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Clarifying the Goal of Behavior Change

Predictive Test-Driven Development: Part 1

Originally published on . Last updated on .


Change Behavior with Predictive TDD

In my last post, I talked about the two main activities of Test-Driven Development[1]:

  1. Change Behavior: adding capabilities and features to a system, or, perhaps, fixing bugs. The goal is improving the lives of the folks that the system serves.

  2. Increase Changeability: refactoring, or re-organizing the code to make it easier for us, the developers, to understand the code and make it easier to Change Behavior (now or later).

We’ll first look at the Change Behavior part of the cycle, often represented by the “Red-Green” parts of the TDD diagram:

TDD Cycle: circles with the words Red (colored red), Green (colored green), and Refactor (colored pale light blue) written inside and arrows pointing from one to the next in a clockwise order. Red and Green circles are highlighted and have text to the right: 'Change Behavior'. Refactor circle has text above it: 'Increase Changeability'.
TDD Cycle: Focus on Behavior Change

When I do (and teach[2]) the Red-Green part of the TDD cycle, the steps I actually perform are more than two:

Flowchart of steps in the process
More Than Just Red-Green

Clarifying Your Goal

Let’s start with the first two steps, which seem simple enough…

Before I did TDD on a regular basis, it always amazed me how much code I could write without being clear about the behavior I was adding. This became really obvious after I resumed my training work years ago. It was common for students to get stuck, so I’d ask them “what are you trying to do here?” Often, they couldn’t explain it, or did so in a way that was vague. After some back and forth, once they were able to verbalize the goal clearly, all of a sudden they knew what was wrong and how to proceed[3].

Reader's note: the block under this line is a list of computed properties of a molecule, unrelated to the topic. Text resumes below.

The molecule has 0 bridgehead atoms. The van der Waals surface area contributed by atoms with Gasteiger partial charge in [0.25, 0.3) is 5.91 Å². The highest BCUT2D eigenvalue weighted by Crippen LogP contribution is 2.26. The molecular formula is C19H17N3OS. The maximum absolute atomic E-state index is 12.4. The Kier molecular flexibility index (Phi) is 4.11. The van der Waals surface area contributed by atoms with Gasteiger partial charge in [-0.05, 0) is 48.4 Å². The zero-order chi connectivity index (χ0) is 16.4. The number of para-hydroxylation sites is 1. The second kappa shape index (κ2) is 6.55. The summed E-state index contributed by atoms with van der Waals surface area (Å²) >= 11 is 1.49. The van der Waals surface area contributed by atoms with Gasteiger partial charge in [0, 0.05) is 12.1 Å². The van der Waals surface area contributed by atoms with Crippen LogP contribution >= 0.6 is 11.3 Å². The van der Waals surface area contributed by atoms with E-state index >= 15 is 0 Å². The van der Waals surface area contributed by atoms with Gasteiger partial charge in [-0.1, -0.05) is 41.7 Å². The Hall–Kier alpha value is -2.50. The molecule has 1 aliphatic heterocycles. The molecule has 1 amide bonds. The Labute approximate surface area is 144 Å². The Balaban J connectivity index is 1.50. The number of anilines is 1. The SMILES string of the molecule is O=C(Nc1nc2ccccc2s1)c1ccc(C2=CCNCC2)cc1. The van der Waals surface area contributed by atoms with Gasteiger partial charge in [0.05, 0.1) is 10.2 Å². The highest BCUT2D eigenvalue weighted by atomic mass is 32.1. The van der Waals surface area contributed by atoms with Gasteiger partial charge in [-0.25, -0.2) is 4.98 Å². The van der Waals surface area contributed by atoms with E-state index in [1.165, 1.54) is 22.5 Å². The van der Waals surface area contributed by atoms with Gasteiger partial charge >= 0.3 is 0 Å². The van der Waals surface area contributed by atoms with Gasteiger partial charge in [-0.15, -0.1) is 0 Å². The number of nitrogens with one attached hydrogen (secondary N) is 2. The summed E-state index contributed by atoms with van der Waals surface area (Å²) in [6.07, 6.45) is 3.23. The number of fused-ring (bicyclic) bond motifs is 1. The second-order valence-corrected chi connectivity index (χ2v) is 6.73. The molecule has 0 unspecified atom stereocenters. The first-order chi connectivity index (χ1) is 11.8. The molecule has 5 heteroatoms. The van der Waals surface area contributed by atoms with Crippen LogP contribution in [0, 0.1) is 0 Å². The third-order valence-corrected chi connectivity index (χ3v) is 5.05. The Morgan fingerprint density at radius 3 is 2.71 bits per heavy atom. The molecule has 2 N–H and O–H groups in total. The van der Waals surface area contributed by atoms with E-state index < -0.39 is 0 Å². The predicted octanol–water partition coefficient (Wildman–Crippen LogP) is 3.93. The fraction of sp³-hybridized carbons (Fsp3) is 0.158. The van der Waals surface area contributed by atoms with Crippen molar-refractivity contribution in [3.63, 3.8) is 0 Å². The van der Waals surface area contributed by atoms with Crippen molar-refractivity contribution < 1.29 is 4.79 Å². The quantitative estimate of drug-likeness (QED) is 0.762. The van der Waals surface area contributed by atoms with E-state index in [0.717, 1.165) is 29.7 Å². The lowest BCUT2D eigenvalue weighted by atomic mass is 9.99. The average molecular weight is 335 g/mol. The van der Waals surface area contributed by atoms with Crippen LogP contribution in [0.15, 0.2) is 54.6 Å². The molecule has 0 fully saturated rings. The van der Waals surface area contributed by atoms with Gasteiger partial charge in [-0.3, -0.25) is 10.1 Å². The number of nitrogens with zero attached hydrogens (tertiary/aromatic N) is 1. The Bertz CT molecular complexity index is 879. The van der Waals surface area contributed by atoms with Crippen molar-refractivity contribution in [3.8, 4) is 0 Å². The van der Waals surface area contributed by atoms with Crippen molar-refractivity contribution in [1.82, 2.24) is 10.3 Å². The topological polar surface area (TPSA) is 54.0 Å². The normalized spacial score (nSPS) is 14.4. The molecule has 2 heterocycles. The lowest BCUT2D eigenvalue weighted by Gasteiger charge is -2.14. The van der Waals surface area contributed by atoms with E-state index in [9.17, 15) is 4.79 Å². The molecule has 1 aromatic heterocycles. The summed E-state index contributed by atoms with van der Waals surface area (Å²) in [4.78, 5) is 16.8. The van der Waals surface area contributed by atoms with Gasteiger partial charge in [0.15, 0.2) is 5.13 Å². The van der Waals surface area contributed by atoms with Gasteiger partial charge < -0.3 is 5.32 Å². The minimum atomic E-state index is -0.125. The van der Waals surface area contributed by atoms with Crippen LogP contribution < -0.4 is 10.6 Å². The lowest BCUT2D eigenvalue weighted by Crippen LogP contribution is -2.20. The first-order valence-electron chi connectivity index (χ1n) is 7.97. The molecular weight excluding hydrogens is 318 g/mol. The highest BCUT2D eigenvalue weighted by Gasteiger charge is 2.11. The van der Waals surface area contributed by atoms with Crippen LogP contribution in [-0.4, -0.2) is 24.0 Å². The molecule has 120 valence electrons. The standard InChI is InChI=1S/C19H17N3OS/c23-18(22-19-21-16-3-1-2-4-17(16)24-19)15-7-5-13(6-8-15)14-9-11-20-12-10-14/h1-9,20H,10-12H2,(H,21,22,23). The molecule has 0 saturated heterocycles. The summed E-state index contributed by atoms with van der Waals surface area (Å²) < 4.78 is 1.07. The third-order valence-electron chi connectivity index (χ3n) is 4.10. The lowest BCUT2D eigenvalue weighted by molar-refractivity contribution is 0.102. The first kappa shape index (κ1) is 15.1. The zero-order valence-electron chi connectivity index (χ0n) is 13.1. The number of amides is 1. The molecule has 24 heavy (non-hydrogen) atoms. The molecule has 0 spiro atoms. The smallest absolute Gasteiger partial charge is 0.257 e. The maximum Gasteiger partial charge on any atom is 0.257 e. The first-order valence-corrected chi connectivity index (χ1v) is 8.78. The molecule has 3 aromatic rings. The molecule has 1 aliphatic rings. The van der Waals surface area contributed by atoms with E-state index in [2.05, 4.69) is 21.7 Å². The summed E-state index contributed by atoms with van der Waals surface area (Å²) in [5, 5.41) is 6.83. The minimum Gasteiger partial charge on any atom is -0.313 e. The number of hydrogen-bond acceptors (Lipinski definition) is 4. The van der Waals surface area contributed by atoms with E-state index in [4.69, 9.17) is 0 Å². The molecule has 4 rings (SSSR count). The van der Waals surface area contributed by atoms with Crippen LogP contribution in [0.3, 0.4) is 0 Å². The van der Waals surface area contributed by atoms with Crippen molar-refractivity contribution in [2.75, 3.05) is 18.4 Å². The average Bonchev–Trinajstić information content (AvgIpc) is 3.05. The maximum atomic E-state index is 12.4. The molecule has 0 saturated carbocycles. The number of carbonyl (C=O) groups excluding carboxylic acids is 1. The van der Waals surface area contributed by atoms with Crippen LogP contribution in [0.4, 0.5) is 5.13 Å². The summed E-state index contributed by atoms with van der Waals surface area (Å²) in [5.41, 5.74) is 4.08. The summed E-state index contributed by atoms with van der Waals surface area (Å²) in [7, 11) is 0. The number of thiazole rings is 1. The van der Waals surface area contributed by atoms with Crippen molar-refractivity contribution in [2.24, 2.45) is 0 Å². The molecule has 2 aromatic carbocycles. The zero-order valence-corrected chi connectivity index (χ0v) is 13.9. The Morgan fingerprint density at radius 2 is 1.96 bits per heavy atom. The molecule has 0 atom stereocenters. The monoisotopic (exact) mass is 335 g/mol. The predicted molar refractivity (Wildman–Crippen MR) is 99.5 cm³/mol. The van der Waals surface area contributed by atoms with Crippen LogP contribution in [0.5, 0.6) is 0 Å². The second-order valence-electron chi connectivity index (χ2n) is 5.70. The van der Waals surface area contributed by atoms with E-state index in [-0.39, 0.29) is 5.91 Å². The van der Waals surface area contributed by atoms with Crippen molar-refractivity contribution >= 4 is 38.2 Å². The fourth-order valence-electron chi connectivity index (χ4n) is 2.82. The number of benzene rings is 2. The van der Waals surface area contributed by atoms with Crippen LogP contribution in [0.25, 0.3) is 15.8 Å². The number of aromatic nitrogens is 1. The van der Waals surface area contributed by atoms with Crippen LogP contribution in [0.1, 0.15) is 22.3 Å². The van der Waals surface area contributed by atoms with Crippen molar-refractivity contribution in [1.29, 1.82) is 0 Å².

Therefore, being clear and precise—in a way that a unit test requires—helps you make sure you know exactly what you need to do. However, that’s not enough for a unit test. You have to be able to observe that the system does what you want it to do, i.e., you have to answer the second question: How Will You Know It Did It?

For example, if you’re thinking about the micro-feature (or “story” if you prefer):

The player gets a new card when they draw one from the deck

How will you know this worked? What, exactly, is the expected (and observable) outcome? Can you access that observation by directly asking an object for information, or do you have to dig into 3 separate objects for details? We’ll need to clarify the assumptions in order to really know.

Let’s start by rephrasing this story in Given-When-Then format[4]:

Given a PLAYER with a HAND containing 2 CARDs,

When the PLAYER DRAWs a CARD from the DECK,

Then the HAND should have 3 CARDs.

Note the use of our DOMAIN terminology: player, hand, card, draw, and deck. Talking, thinking, writing, and discussing the functionality in those terms will not only help us figure out the desired behavior, but make sure we’re using the language correctly with our domain experts.

Now we have precisely defined the behavior we want to add—player draws a card—as well as how we can observe that it happened, by checking that the size of the hand is 3 cards, when it started with 2. (How do we know we started with 2? Sounds like a separate test!)

That’s a lot of work and thinking, but it’s exactly (and only) what we need to get to the next step, which is writing the actual unit test. We’ll look at that in the next part of this series.


  1. I’ve had people say that the two main activities of TDD are writing a failing test and then making it pass, but that’s only a part of TDD and misses the other equally important activity: refactoring. ↩︎

  2. If you’re interested in my classes, go to https://mycmt.dev/ to sign up for my newsletter. In addition to getting articles like this one, you’ll also find out when future classes scheduled. ↩︎

  3. We often refer to solving problems by talking about them out loud, perhaps to a rubber duck sitting on our monitor, as Rubber Duck Debugging, or sometimes just Rubber Ducking. No human necessary. ↩︎

  4. This way of thinking about the desired behavior comes from Behavior-Driven Development, which, as we’ll see in future posts, is very much TDD, working at different boundaries. ↩︎


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